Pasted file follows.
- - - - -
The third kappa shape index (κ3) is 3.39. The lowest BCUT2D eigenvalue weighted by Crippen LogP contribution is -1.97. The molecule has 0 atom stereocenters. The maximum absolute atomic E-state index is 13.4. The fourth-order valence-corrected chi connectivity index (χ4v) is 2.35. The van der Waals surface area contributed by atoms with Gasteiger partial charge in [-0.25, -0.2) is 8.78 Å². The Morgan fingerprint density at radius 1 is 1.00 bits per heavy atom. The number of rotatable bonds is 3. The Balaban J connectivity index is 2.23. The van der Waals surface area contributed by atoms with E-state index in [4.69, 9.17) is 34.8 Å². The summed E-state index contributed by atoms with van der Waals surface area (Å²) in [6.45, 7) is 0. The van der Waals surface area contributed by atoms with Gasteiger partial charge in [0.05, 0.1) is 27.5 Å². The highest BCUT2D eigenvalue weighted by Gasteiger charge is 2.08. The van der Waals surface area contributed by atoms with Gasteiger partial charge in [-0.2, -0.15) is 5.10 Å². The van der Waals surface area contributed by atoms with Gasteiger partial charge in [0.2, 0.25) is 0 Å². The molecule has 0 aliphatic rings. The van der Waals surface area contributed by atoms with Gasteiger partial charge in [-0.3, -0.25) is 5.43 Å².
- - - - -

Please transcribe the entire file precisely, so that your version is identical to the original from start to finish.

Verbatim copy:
The third kappa shape index (κ3) is 3.39. The lowest BCUT2D eigenvalue weighted by Crippen LogP contribution is -1.97. The molecule has 0 atom stereocenters. The maximum absolute atomic E-state index is 13.4. The fourth-order valence-corrected chi connectivity index (χ4v) is 2.35. The van der Waals surface area contributed by atoms with Gasteiger partial charge in [-0.25, -0.2) is 8.78 Å². The Morgan fingerprint density at radius 1 is 1.00 bits per heavy atom. The number of rotatable bonds is 3. The Balaban J connectivity index is 2.23. The van der Waals surface area contributed by atoms with E-state index in [4.69, 9.17) is 34.8 Å². The summed E-state index contributed by atoms with van der Waals surface area (Å²) in [6.45, 7) is 0. The van der Waals surface area contributed by atoms with Gasteiger partial charge in [0.05, 0.1) is 27.5 Å². The highest BCUT2D eigenvalue weighted by Gasteiger charge is 2.08. The van der Waals surface area contributed by atoms with Gasteiger partial charge in [-0.2, -0.15) is 5.10 Å². The van der Waals surface area contributed by atoms with Gasteiger partial charge in [0.2, 0.25) is 0 Å². The molecule has 0 aliphatic rings. The van der Waals surface area contributed by atoms with Gasteiger partial charge in [-0.3, -0.25) is 5.43 Å².